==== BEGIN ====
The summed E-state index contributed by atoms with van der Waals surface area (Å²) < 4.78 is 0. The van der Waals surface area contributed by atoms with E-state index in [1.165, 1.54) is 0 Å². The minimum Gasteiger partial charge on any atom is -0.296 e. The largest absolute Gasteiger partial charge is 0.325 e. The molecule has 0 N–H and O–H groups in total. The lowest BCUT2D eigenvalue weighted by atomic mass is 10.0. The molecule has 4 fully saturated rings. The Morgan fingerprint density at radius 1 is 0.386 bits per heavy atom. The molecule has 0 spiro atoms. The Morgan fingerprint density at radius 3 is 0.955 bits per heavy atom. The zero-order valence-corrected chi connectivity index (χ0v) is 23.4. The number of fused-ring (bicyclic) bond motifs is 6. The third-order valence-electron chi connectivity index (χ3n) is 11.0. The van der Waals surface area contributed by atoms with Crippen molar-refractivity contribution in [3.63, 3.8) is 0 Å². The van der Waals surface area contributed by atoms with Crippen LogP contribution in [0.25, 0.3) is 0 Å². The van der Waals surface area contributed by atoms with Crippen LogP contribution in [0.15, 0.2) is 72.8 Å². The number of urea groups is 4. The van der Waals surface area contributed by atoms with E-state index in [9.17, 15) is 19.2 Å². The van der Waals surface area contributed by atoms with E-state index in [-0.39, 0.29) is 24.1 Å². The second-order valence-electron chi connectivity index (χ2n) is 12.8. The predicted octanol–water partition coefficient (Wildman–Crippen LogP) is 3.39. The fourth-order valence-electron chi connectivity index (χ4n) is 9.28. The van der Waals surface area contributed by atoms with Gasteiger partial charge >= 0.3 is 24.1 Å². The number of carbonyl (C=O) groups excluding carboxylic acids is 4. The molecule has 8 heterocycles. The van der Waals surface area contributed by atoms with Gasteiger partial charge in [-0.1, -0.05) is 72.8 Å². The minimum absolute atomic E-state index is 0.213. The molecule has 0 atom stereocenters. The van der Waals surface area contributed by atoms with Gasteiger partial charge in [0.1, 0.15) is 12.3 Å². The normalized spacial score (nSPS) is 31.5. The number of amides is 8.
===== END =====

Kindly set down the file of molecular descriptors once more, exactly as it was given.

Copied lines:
The summed E-state index contributed by atoms with van der Waals surface area (Å²) < 4.78 is 0. The van der Waals surface area contributed by atoms with E-state index in [1.165, 1.54) is 0 Å². The minimum Gasteiger partial charge on any atom is -0.296 e. The largest absolute Gasteiger partial charge is 0.325 e. The molecule has 0 N–H and O–H groups in total. The lowest BCUT2D eigenvalue weighted by atomic mass is 10.0. The molecule has 4 fully saturated rings. The Morgan fingerprint density at radius 1 is 0.386 bits per heavy atom. The molecule has 0 spiro atoms. The Morgan fingerprint density at radius 3 is 0.955 bits per heavy atom. The zero-order valence-corrected chi connectivity index (χ0v) is 23.4. The number of fused-ring (bicyclic) bond motifs is 6. The third-order valence-electron chi connectivity index (χ3n) is 11.0. The van der Waals surface area contributed by atoms with Crippen molar-refractivity contribution in [3.63, 3.8) is 0 Å². The van der Waals surface area contributed by atoms with Crippen LogP contribution in [0.25, 0.3) is 0 Å². The van der Waals surface area contributed by atoms with Crippen LogP contribution in [0.15, 0.2) is 72.8 Å². The number of urea groups is 4. The van der Waals surface area contributed by atoms with E-state index in [9.17, 15) is 19.2 Å². The van der Waals surface area contributed by atoms with E-state index in [-0.39, 0.29) is 24.1 Å². The second-order valence-electron chi connectivity index (χ2n) is 12.8. The predicted octanol–water partition coefficient (Wildman–Crippen LogP) is 3.39. The fourth-order valence-electron chi connectivity index (χ4n) is 9.28. The van der Waals surface area contributed by atoms with Gasteiger partial charge >= 0.3 is 24.1 Å². The number of carbonyl (C=O) groups excluding carboxylic acids is 4. The molecule has 8 heterocycles. The van der Waals surface area contributed by atoms with Gasteiger partial charge in [-0.1, -0.05) is 72.8 Å². The minimum absolute atomic E-state index is 0.213. The molecule has 0 atom stereocenters. The van der Waals surface area contributed by atoms with Gasteiger partial charge in [0.1, 0.15) is 12.3 Å². The normalized spacial score (nSPS) is 31.5. The number of amides is 8.